At the end of October, shortly after the World Series, I wrote a piece about Lester Patrick’s hockey vision for baseball’s future. With the All-Star Game tonight, we’ll check in on Frank Patrick’s thoughts on how to improve baseball. Frank is widely considered to have been the more inventive of the two Patrick brothers when it came to modern hockey rules, but his future vision for baseball didn’t pan out as well as Lester’s.
In his column in the Boston Globe on August 5,1953, Victor O. Jones recalled the days of 1934 to 1936, when Frank had served as coach of the Bruins during the depths of the Great Depression.
The 1934-35 Boston Bruins. Frank Patrick is seated third from the right.
Creator: Leslie Jones, 1886-1967 (photographer).
Publisher: Boston Public Library, Print Department BPL 08_06_011885
Leslie Jones-The Camera Man
“He thought baseball could attract more interest if it marked the field a little more elaborately,” Jones recalled. “He want to lay down chalk lines dividing left, center and right field and also proposed that circular lines be drawn at every 100 foot radius from home plate. Frank got this idea from listening to a radio broadcast of a game. He thought if the announcer could say: ‘He hit that one beyond the 300 foot circle,’ the fans would get a better idea of just how far the batter hit the ball.”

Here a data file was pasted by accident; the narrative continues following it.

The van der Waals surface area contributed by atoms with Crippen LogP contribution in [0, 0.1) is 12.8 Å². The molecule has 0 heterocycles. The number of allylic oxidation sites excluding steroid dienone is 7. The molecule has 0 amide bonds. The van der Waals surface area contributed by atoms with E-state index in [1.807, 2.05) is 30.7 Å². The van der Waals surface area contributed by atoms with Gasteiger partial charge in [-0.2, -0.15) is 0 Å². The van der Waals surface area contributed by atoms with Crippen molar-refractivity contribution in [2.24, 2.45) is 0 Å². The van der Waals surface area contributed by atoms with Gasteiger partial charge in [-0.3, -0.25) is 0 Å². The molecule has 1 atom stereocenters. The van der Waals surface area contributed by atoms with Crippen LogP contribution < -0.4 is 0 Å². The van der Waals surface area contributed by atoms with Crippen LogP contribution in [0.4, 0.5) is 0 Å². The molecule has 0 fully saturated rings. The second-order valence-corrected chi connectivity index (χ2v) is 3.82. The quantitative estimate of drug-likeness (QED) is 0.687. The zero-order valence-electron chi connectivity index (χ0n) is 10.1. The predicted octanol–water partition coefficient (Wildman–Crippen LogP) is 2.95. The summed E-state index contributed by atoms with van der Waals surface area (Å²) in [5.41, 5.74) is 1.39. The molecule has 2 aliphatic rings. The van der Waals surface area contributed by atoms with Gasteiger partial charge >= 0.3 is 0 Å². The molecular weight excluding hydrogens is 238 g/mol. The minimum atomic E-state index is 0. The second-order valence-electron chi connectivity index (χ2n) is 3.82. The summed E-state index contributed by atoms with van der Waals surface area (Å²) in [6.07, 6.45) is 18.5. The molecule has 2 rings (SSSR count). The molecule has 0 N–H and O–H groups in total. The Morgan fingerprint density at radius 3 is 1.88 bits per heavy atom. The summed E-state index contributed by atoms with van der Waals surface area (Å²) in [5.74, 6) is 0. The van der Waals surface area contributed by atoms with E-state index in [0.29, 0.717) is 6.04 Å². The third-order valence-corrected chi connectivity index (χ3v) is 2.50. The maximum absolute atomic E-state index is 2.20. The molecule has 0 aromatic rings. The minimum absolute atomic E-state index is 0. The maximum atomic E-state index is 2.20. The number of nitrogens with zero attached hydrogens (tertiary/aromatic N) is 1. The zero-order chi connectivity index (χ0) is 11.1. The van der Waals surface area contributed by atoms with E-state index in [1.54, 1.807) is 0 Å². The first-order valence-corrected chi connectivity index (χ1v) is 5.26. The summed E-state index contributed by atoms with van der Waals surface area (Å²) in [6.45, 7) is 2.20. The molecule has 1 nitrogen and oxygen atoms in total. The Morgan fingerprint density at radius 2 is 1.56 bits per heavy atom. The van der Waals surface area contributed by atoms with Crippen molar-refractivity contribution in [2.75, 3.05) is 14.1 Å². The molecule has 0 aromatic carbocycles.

Not much of a concern once television replaced radio, but Jones writes of another Frank Patrick brainchild that was much more visionary. “Soon after he came up with another idea – a covered building large enough to play football games inside it, with moveable sections of stands which could be rolled around to provide, from day to day, a field of play for any kind of sport from football and polo to swimming and boxing.”
Jones wrote that “Frank Patrick went so far as to get an engineer to draw plans for such a stucture,” and that his domed stadium was “entirely possible from the engineering point of view.” Jones notes, however, that this was during the Depression and that “money was scarce.” Still: “Don’t be surprised someday, though, if you see such a structure.”
Interestingly, in his 1980 biography of the clan entitled The Patricks: Hockey’s Royal Family, Eric Whitehead writes that plans for Frank’s dome were drawn up around 1947 or 1948. He applied for copyrights in Ottawa and Washington, but couldn’t find any financial backers. On this one, he was truly ahead of his time.
Frank Patrick died on June 29, 1960. Ground was broken for construction of the Houston Astrodome on January 3, 1962. These days, few true domed stadiums remain, but you’d have to think that Frank would be impressed with the evolution of retractable roof stadiums since the SkyDome opened in 1989.
(NOTE: The front row in the top picture is comprised entirely by future members of the Hockey Hall of Fame. Who can name them all in addition to Frank Patrick?)